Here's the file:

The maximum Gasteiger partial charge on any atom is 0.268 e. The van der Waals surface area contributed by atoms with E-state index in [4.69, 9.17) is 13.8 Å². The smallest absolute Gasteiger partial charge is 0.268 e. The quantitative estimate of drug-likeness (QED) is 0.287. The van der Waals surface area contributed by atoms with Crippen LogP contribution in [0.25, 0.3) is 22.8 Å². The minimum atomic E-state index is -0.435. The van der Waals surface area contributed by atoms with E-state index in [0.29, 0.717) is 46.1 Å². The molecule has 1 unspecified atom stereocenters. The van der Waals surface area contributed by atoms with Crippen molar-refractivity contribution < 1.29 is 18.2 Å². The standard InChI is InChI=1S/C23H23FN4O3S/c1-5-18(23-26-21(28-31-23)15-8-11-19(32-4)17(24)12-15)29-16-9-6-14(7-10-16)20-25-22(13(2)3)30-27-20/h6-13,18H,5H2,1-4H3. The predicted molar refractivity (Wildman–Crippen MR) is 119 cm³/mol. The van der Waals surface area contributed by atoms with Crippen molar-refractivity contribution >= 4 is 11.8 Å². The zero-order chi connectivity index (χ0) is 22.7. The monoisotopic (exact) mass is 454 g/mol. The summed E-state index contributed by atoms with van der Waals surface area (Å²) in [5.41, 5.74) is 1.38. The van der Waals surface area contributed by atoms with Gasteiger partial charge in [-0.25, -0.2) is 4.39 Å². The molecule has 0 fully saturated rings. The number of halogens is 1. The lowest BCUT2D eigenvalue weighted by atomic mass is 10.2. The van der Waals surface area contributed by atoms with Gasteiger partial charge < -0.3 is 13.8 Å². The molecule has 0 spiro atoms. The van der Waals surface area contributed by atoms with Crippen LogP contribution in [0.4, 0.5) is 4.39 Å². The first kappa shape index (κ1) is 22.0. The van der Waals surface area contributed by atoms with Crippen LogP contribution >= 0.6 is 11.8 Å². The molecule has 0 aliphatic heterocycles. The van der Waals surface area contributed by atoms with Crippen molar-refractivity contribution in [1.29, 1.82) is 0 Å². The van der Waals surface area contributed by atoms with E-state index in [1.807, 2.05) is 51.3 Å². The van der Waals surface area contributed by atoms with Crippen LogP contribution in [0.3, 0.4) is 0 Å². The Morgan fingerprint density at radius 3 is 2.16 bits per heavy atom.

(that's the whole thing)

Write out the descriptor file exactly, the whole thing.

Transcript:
The maximum Gasteiger partial charge on any atom is 0.268 e. The van der Waals surface area contributed by atoms with E-state index in [4.69, 9.17) is 13.8 Å². The smallest absolute Gasteiger partial charge is 0.268 e. The quantitative estimate of drug-likeness (QED) is 0.287. The van der Waals surface area contributed by atoms with Crippen LogP contribution in [0.25, 0.3) is 22.8 Å². The minimum atomic E-state index is -0.435. The van der Waals surface area contributed by atoms with E-state index in [0.29, 0.717) is 46.1 Å². The molecule has 1 unspecified atom stereocenters. The van der Waals surface area contributed by atoms with Crippen molar-refractivity contribution < 1.29 is 18.2 Å². The standard InChI is InChI=1S/C23H23FN4O3S/c1-5-18(23-26-21(28-31-23)15-8-11-19(32-4)17(24)12-15)29-16-9-6-14(7-10-16)20-25-22(13(2)3)30-27-20/h6-13,18H,5H2,1-4H3. The predicted molar refractivity (Wildman–Crippen MR) is 119 cm³/mol. The van der Waals surface area contributed by atoms with Crippen molar-refractivity contribution >= 4 is 11.8 Å². The zero-order chi connectivity index (χ0) is 22.7. The monoisotopic (exact) mass is 454 g/mol. The summed E-state index contributed by atoms with van der Waals surface area (Å²) in [5.41, 5.74) is 1.38. The van der Waals surface area contributed by atoms with Gasteiger partial charge in [-0.25, -0.2) is 4.39 Å². The molecule has 0 fully saturated rings. The number of halogens is 1. The lowest BCUT2D eigenvalue weighted by atomic mass is 10.2. The van der Waals surface area contributed by atoms with Gasteiger partial charge < -0.3 is 13.8 Å². The molecule has 0 spiro atoms. The van der Waals surface area contributed by atoms with Crippen LogP contribution in [0.4, 0.5) is 4.39 Å². The first kappa shape index (κ1) is 22.0. The van der Waals surface area contributed by atoms with Crippen LogP contribution >= 0.6 is 11.8 Å². The molecule has 0 aliphatic heterocycles. The van der Waals surface area contributed by atoms with Crippen molar-refractivity contribution in [1.29, 1.82) is 0 Å². The van der Waals surface area contributed by atoms with E-state index in [1.807, 2.05) is 51.3 Å². The van der Waals surface area contributed by atoms with Crippen LogP contribution in [0.3, 0.4) is 0 Å². The Morgan fingerprint density at radius 3 is 2.16 bits per heavy atom.